By Suzanne Cooper
On September 12, 1961, St. Petersburg Mayor Herman Goldner made a bold statement to his peers throughout the Tampa Bay area, declaring that “It is time for us to plan together on a regional basis.” He challenged a group of elected officials from Tampa, Clearwater, Sarasota and St. Petersburg to begin an ongoing dialogue. Through these deliberative efforts and discussions, the first regional planning council in Florida was formed and aptly named the Tampa Bay Regional Planning Council. What started as a luncheon was actually a clarion call to action focused on building a better plan for our future in an organized, coherent and regional fashion.
Prophetically, the St. Petersburg Times, in February, 11, 1962 published a commentary:
“…it is sometimes hard to look 50 years ahead. Those old enough to look 50 years back can testify that tempus fugit (time flies) far more rapidly than is realized and there is nothing unrealistic in starting now to get ready for needs of the 21st century. By that time, there will undoubtedly be several million people clustered around Tampa Bay. How well and comfortably they can live depend upon how wisely we can act now. Many of us won’t be around to enjoy the fruits of this foresight but our children and grandchildren will be. Besides, by 1970 or 1975… we are going to find an already shapeless megalopolis far less pleasant for living than it should be.”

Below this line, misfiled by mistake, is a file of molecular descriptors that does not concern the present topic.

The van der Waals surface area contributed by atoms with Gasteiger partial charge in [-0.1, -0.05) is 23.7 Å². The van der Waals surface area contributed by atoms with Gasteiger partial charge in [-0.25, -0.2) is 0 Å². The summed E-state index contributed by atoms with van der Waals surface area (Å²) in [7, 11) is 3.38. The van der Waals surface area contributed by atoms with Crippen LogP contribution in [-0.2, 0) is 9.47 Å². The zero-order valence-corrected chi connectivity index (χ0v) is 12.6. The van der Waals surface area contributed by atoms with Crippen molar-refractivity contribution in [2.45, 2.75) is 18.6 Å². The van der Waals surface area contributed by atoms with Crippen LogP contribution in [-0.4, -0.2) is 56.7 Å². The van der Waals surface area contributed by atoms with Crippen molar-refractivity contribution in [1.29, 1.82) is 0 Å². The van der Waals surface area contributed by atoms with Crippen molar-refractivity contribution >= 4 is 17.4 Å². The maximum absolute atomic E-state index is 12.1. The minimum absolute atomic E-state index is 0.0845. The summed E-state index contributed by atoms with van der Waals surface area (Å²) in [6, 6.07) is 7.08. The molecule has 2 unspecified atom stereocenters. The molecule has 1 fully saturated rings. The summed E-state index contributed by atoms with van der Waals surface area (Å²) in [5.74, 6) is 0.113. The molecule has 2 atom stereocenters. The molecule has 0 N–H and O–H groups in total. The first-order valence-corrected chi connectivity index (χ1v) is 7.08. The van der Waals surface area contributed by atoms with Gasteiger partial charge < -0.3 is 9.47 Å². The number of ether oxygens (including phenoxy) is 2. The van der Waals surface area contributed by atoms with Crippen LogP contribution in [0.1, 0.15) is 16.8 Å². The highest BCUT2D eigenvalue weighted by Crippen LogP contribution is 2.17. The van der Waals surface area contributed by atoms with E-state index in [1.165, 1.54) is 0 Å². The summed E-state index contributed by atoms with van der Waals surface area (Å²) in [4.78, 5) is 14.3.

The council has provided local, statewide and national leadership over the past 50 years, in the areas of mass transit, comprehensive planning, growth management and development review, hurricane evacuation, hazardous materials management, regional economic modeling, catastrophic and post-disaster economic planning, sustainability, statewide energy resiliency, and more. (For a more complete history of the council’s accomplishments, visit www.tbrpc.org/events/pdf/TBRPC_50th_Anniv_program.pdf)
Focused on Tampa Bay and the Region’s Natural Resources